With yesterday’s 45th anniversary of the first lunar landing, there’s been an unusual amount of space coverage and commentary in the media. I’ve tried to do my share. As I noted on Friday, I had a piece over at USA Today, declaring that it’s time to end the Apollo Cargo Cult:
After over four decades, it is time to stop awaiting a repeat of a glorious but limited and improbable past. We must, finally, return to and embrace the true future, in which the solar system and ultimately the universe is opened up to all, with affordable, competing commercial transportation systems, in the way that only Americans can do it.
For those who want to understand the nature of the debate, this YouTube video still holds up all too well:
Today, over at US News, I participate in a debate on whether or not we should go back to the moon, along with Peter Diamandis, astronaut Leroy Chiao, Amitai Etzioni, and Bob Zubrin. Etzioni is a long-time critic of NASA and human spaceflight, and his arguments haven’t gotten better or less ignorant over the years (for instance, contra Etzioni’s citation of him, British Astronomer Royal Sir Martin Rees has in fact recently endorsed space colonization and expansion, though he thinks it may be transhumans who do it). You’ll be as shocked as I was to learn that Bob Zubrin wants to go to Mars. (Okay, not really. The shocked thing, I mean. He does want to go to Mars, as he’s been advocating for decades.) My take?
It is difficult for many to conceive, but almost half a century after the first moon landing, this is not “rocket science” any more. Billionaires like Elon Musk, Jeff Bezos, Bob Bigelow, Microsoft founders Paul Allen and Charles Simonyi, the founders of Google and others have all become interested in space, and are putting their money where their interests are. Their plans and decisions will be based on the most cost-effective way to get the job done, rather than (as Congress does it) on how many jobs it will create in Florida and Alabama. Finally, after over half a century over human spaceflight, America is getting a space program that will serve Americans, instead of the politicians who control the flow of money.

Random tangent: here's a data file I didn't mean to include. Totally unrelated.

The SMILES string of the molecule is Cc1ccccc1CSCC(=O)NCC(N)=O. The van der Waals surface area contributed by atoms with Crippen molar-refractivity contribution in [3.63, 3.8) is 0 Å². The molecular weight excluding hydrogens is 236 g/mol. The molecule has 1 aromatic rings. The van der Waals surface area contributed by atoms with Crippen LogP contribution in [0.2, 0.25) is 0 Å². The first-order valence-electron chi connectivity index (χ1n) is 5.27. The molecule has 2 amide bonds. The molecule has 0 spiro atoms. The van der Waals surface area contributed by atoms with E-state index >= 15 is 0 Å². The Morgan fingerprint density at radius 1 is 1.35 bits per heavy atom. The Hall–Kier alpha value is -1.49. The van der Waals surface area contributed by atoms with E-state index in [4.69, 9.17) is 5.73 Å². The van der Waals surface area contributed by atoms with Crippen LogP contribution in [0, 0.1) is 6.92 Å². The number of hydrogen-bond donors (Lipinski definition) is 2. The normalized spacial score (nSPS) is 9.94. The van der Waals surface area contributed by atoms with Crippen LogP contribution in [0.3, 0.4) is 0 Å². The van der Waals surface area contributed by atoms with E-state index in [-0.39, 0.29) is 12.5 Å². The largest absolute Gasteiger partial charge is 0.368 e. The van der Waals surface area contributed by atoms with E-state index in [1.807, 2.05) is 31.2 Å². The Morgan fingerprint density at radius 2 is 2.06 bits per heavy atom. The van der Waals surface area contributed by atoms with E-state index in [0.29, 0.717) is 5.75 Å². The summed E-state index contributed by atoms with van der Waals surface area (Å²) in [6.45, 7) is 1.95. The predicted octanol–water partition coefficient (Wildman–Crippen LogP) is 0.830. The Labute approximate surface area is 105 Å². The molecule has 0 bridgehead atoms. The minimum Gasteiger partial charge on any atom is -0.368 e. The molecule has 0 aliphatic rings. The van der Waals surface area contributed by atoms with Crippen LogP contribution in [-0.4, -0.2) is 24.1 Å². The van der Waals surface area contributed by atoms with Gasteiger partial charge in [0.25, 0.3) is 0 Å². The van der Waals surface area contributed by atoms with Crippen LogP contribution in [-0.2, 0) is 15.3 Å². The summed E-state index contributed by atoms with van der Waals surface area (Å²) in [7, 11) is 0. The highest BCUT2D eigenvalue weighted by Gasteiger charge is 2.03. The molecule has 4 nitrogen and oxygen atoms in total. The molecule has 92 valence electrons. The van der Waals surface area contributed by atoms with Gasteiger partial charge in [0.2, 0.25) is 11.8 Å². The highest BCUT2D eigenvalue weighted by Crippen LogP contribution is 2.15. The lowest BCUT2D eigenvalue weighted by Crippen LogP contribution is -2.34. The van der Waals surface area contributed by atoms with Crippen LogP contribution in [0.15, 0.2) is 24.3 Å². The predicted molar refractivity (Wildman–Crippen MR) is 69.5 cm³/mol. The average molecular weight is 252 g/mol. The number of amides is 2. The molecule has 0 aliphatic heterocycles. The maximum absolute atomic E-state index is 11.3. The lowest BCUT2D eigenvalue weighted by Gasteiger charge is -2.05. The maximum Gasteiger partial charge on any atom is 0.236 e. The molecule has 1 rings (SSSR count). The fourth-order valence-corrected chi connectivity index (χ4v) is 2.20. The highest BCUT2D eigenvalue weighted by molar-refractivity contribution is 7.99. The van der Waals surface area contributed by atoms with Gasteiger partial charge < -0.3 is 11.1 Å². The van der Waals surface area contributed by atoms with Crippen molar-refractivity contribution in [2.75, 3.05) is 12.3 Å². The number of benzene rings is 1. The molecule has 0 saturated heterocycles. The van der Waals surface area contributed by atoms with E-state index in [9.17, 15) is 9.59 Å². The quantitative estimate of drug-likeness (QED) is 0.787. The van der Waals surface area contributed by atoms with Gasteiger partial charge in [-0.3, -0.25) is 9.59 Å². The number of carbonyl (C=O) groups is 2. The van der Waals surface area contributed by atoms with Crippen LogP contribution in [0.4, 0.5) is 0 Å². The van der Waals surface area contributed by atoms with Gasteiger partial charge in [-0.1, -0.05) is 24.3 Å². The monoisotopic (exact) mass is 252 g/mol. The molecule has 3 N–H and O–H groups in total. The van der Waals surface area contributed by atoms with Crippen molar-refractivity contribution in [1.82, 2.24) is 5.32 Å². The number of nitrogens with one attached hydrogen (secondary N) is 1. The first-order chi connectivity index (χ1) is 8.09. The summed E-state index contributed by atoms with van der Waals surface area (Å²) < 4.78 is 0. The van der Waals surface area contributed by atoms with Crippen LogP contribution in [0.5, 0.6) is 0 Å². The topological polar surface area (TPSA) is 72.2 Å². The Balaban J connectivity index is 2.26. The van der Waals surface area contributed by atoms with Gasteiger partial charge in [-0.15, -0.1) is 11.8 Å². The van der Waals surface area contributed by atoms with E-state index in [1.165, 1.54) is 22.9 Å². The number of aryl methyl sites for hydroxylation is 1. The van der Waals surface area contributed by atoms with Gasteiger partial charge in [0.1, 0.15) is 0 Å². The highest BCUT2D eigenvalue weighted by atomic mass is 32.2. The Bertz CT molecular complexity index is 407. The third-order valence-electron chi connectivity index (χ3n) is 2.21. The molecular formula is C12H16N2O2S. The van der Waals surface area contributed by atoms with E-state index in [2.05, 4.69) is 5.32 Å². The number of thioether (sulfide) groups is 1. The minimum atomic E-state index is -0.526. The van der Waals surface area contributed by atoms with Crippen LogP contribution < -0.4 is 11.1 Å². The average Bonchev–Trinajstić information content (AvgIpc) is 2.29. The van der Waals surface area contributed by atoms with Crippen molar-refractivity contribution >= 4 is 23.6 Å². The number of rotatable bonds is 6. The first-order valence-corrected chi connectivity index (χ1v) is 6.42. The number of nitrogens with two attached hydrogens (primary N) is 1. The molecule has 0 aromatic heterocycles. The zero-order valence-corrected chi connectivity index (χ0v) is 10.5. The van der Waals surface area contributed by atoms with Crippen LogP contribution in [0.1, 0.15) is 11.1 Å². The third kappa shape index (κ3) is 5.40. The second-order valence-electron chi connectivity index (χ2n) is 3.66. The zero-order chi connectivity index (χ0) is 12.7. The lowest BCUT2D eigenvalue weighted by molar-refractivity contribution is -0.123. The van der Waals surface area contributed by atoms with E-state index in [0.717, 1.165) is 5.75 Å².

Meanwhile, over at National Review, I say that it’s time to not just let go of Apollo, but to completely restructure the federal space establishment:
NASA was originally created for a specific purpose: to maintain our lead in space technology as its predecessor, the National Advisory Committee on Aeronautics, had done for aviation. It was then perverted into an operational agency in response to a perceived emergency, with Apollo. It has devolved into a jobs program in which (in the mindless words of the latest NASA authorization to come out of the House) “safety is the highest priority,” an attitude that not only traps us in low-earth orbit but also keeps us dependent on the Russians for access to the International Space Station.
In my recent book on how our aversion to risk is holding us back in space, Safe Is Not an Option, I posit a solution: Follow the proposal of Jim Bennett for a “Space Guard,” modeled on the U.S. Coast Guard, and get NASA out of the human-spaceflight business, with the exception of technology development and perhaps missions out into the solar system, but certainly not to and from orbit itself. Instead, partially replace the agency with “a uniformed service that reported to a civilian department . . . and [would] be attached to the Air Force as the Coast Guard is to the Navy, in times of war,” I suggest.
By the way, before people pop up in comments with Neil deGrasse Tysonian nonsense about how governments have traditionally funded exploration, and only they can afford it (as some mistakenly did at National Review), it simply isn’t true that Isabella hocked her bling to fund Columbus. Also, as I note there, despite the recent National Research Council report, human spaceflight is not about “exploration.” That is simply a means to other ends.
Also, please, no comments about NASA’s “Muslim outreach.” That was never a real thing. Let’s try to keep the commentary informed and intelligent. This is Ricochet, after all.
[Update a while later]
Hey moon! We’re coming back soon!